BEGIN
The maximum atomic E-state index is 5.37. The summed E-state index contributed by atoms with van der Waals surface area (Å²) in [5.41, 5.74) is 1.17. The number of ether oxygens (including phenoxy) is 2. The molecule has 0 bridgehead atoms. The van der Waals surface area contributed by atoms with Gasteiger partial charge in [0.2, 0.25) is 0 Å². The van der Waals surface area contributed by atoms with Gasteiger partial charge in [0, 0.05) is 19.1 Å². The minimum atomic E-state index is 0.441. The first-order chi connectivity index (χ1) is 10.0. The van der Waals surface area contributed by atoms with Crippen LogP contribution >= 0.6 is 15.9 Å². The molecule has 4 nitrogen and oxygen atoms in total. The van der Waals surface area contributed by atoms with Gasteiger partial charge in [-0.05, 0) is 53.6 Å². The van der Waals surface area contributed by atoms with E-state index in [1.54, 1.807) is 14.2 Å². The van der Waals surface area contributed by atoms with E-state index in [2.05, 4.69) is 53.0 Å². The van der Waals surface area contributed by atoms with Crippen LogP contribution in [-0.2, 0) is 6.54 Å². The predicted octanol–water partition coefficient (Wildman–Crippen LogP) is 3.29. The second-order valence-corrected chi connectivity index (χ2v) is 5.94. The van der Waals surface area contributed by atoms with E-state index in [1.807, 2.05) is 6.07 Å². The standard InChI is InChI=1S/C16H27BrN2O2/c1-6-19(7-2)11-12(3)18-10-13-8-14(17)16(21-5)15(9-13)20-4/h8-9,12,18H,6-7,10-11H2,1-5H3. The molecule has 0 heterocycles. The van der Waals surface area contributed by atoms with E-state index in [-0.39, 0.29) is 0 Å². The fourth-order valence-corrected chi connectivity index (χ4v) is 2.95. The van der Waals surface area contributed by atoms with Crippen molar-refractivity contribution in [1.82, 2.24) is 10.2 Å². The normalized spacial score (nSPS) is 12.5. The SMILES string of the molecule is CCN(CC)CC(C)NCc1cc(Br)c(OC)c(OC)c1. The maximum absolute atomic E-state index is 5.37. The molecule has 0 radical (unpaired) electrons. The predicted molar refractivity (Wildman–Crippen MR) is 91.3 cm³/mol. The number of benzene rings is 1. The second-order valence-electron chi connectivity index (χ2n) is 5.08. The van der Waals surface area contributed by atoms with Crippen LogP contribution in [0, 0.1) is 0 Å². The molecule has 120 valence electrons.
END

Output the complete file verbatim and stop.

The maximum atomic E-state index is 5.37. The summed E-state index contributed by atoms with van der Waals surface area (Å²) in [5.41, 5.74) is 1.17. The number of ether oxygens (including phenoxy) is 2. The molecule has 0 bridgehead atoms. The van der Waals surface area contributed by atoms with Gasteiger partial charge in [0.2, 0.25) is 0 Å². The van der Waals surface area contributed by atoms with Gasteiger partial charge in [0, 0.05) is 19.1 Å². The minimum atomic E-state index is 0.441. The first-order chi connectivity index (χ1) is 10.0. The van der Waals surface area contributed by atoms with Crippen LogP contribution >= 0.6 is 15.9 Å². The molecule has 4 nitrogen and oxygen atoms in total. The van der Waals surface area contributed by atoms with Gasteiger partial charge in [-0.05, 0) is 53.6 Å². The van der Waals surface area contributed by atoms with E-state index in [1.54, 1.807) is 14.2 Å². The van der Waals surface area contributed by atoms with E-state index in [2.05, 4.69) is 53.0 Å². The van der Waals surface area contributed by atoms with Crippen LogP contribution in [-0.2, 0) is 6.54 Å². The predicted octanol–water partition coefficient (Wildman–Crippen LogP) is 3.29. The second-order valence-corrected chi connectivity index (χ2v) is 5.94. The van der Waals surface area contributed by atoms with E-state index in [1.807, 2.05) is 6.07 Å². The standard InChI is InChI=1S/C16H27BrN2O2/c1-6-19(7-2)11-12(3)18-10-13-8-14(17)16(21-5)15(9-13)20-4/h8-9,12,18H,6-7,10-11H2,1-5H3. The molecule has 0 heterocycles. The van der Waals surface area contributed by atoms with E-state index in [-0.39, 0.29) is 0 Å². The fourth-order valence-corrected chi connectivity index (χ4v) is 2.95. The van der Waals surface area contributed by atoms with Crippen molar-refractivity contribution in [1.82, 2.24) is 10.2 Å². The normalized spacial score (nSPS) is 12.5. The SMILES string of the molecule is CCN(CC)CC(C)NCc1cc(Br)c(OC)c(OC)c1. The maximum absolute atomic E-state index is 5.37. The molecule has 0 radical (unpaired) electrons. The predicted molar refractivity (Wildman–Crippen MR) is 91.3 cm³/mol. The number of benzene rings is 1. The second-order valence-electron chi connectivity index (χ2n) is 5.08. The van der Waals surface area contributed by atoms with Crippen LogP contribution in [0, 0.1) is 0 Å². The molecule has 120 valence electrons.